The complaints about the replacements referees continue to pour across every medium available to fans and analysts. Even the coaches and players are starting to weigh in. I understand that the replacements refs are in a difficult position and are doing the best they can under the circumstances. Unfortunately, their best just isn’t good enough. It is high time for the owners to step in and protect our players.
Last night’s Monday Night Football match-up not only featured a throw down between Matt Ryan and Peyton Manning, but a first quarter that lasted a full hour thanks to the delays and poor game management of the replacements refs. The game delays, however, should be the least of our worries. From the incorrect ball spotting to the botched fumble recovery possession determinations, the bad calls being made on the field are directly altering the trajectory of games. They are also dramatically injuring the integrity of the game of football and the NFL to the point that more than one person has suggested these games being played under the supervision of the replacements be marked with an asterisk.
The sub-par officiating is making the games harder and harder to watch, not just for the delays and miscalls, but also for the threat it poses to our players.
All around the league, players are facing uncalled late hits and helmet-to-helmet contact. Jabs are being thrown without penalty long after plays are called dead. The on-field jawing is reaching such heights that people are just waiting for the first big brawl and ensuing ejections.
In Sunday’s Redskins-Rams match-up, the smack talk started early and the hits came often. Robert Griffin III was targeted hard by the Rams defense and took at least one helmet-to-helmet hit that wasn’t called (see image below), not to mention numerous late hits and under-the-radar, post-play jabs. Fred Davis, shown here being laid out by Jenoris Jenkins, suffered a concussion and will submit to NFL protocol before being cleared for play. Josh Wilson also left Sunday’s game with a concussion after a helmet-to-helmet collision with Rams RB Daryl Richardson and will follow the same protocol as Davis. These are just a few examples from one of the many NFL games played over the last week. There were many more uncalled hits in the Redskins-Rams game, and dozens more across the league.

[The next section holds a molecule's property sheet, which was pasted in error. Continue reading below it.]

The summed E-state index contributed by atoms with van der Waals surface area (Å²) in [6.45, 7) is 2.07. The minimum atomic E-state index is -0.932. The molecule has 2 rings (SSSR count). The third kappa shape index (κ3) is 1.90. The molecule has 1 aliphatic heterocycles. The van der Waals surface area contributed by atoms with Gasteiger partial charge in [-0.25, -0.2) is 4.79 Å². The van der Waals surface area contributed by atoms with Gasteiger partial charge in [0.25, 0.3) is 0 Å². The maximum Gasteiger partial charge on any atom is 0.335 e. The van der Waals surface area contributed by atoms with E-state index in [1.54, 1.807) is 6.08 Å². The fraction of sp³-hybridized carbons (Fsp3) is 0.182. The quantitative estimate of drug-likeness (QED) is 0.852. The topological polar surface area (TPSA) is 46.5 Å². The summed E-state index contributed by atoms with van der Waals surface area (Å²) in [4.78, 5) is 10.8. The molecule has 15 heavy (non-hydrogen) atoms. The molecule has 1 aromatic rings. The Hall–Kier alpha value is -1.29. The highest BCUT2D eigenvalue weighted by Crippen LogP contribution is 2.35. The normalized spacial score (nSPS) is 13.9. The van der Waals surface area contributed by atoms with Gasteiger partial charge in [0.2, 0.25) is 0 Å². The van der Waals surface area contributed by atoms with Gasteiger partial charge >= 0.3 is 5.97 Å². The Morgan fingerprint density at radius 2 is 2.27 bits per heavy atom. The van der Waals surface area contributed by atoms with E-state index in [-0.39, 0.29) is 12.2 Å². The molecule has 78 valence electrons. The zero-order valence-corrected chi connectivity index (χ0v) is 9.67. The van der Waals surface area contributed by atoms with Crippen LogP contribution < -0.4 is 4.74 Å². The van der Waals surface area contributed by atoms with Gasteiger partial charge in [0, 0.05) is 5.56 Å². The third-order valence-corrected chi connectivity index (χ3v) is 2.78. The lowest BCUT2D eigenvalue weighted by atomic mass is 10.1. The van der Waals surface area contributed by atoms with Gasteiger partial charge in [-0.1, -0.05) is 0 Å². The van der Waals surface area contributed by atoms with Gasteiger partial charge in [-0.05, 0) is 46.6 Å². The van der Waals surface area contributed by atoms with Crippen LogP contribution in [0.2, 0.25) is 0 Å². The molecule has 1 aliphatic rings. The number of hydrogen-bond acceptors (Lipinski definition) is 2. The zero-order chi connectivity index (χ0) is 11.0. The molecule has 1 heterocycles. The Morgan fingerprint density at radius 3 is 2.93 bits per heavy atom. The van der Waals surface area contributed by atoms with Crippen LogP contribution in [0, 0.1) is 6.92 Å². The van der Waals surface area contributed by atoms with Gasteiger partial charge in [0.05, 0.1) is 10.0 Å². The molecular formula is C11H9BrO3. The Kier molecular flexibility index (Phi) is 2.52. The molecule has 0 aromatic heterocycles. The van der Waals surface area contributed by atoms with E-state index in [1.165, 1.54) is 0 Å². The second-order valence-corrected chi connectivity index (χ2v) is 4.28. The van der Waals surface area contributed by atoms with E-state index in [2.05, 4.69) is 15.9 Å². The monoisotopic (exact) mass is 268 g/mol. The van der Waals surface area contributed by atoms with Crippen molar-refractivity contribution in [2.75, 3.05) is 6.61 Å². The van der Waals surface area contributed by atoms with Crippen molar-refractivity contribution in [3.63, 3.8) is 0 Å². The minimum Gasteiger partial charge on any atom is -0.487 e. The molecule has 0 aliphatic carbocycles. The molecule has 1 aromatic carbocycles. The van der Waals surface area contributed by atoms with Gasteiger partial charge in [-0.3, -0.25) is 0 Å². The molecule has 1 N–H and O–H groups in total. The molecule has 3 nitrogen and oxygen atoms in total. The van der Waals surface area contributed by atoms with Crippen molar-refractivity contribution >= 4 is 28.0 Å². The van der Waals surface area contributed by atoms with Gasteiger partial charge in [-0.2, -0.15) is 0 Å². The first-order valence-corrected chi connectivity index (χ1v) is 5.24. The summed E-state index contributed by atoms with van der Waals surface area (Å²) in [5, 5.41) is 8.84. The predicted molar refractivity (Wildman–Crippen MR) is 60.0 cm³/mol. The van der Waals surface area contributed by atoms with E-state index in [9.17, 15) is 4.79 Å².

During a time when the NFL has placed so much emphasis on player safety – not to mention while it is being sued by more than 3,500 players for head injuries sustained while playing – it seems utterly inconceivable that it would allow the current referee lockout to continue. The average NFL team is now worth over $1 billion. The League had revenue of $9.3B in 2010 and projected revenue of $9.5B for 2011. And all indications are that the popularity that makes that profitability possible will only continue to grow. There is plenty of money to go around.
No amount of money is worth risking player safety. The men that take the field every week are the men that make it all possible. I understand that the NFL is a business. If you are all dollars and cents, think of the players as an investment. For many millions of fans, however, for better or worse, they are idols and sources of local pride and family bonding.
There are many, many thousands of people behind the scenes that play integral roles in bringing games to our stadiums, living rooms, favorite bars, etc… Among them are the referees, who play one of the most crucial roles in preserving the integrity of the game and protecting our players.
And so I make a plea to NFL team owners to please be the driving force behind a resolution to the lockout. Protect your investment. Protect our players. Help restore the integrity of the game.